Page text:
Ruptured AAA

Images and text Genevieve Carbonatto

A 76 year old man presents to the Emergency Department with sudden onset of severe abdominal pain.

He is known to have a AAA. On arrival he is in severe pain. He is clammy, cold and hypotensive (BP 76/40). He is tachycardic 130/min and tachypneic. He is unable to stay comfortable in any position. He is directed to resus. A point of care ultrasound is performed immediately while resuscitation with fluids is administered, analgesia is provided and the  vascular team is called.  His abdomen is soft but tender to examination . He is difficult to examine with ultrasound because he has so much generalised abdominal pain and the examination  is uncomfortable for him. He is unable to lie still.

AP diameters in the transverse plane 6.30 cm and 5.59 cm respectively

AP diameter  in the longitudinal plane 6.73 cm.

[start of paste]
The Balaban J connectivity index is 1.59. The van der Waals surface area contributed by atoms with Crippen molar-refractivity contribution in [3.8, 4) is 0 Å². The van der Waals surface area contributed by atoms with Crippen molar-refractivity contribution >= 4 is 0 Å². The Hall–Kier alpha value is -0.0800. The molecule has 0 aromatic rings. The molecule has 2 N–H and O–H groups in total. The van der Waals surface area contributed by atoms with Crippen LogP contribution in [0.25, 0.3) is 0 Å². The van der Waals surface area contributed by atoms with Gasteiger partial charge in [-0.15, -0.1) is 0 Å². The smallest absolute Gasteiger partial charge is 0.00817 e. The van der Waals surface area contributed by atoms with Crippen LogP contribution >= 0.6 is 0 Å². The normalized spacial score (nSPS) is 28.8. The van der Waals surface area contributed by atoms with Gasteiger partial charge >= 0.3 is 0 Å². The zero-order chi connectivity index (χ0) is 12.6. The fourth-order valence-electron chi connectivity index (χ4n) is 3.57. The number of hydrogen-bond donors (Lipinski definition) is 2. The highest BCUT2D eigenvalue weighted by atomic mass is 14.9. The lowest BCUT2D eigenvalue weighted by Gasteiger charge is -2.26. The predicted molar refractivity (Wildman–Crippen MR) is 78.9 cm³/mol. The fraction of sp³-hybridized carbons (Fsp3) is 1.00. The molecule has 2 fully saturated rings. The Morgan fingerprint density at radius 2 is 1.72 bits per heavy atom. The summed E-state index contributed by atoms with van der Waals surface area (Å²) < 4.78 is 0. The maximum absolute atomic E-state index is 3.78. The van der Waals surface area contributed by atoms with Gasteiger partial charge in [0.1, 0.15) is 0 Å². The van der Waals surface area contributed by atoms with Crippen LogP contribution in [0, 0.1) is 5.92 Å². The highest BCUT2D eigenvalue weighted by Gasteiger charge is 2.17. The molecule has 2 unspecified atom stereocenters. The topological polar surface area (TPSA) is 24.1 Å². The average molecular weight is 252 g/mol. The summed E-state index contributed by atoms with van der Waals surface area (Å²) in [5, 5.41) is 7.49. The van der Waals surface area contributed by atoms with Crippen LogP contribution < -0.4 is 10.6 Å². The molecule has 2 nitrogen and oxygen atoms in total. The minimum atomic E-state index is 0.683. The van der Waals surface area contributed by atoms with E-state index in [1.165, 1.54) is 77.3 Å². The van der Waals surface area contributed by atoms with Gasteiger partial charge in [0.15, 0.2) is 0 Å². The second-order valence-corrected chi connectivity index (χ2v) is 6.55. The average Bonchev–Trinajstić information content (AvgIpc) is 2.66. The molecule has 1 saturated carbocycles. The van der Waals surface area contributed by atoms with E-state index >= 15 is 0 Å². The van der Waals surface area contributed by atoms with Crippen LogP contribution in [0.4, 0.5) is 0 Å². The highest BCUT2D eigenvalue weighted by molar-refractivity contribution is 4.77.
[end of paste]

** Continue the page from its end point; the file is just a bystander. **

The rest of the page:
He is unfortunately unable to be resuscitated and go to theatre for definitive treatment. He dies within the hour.


AAA and EFAST in trauma are the two basic ultrasound skills learned by Emergency Physicians in Australia. The visualisation of a AAA  within the clinical context of abdominal pain/back pain/flank pain/ may indicate rupture.

Features suggesting rupture on ultrasound are  rare and  include the presence of the following

  • Periaortic haematoma
  • Retroperitoneal haematoma
  • Intraperitoneal fluid or haematoma
  • Colour Doppler flow showing flow of blood out of aorta into surrounding tissue.
  • Tear in aortic wall

95% of AAA are infrarenal. An aorta is considered aneurysmal if it is over 3cm in diameter. Looking for signs of rupture is often not possible because of the urgency of the situation and ongoing resuscitation and transfer to theatre.


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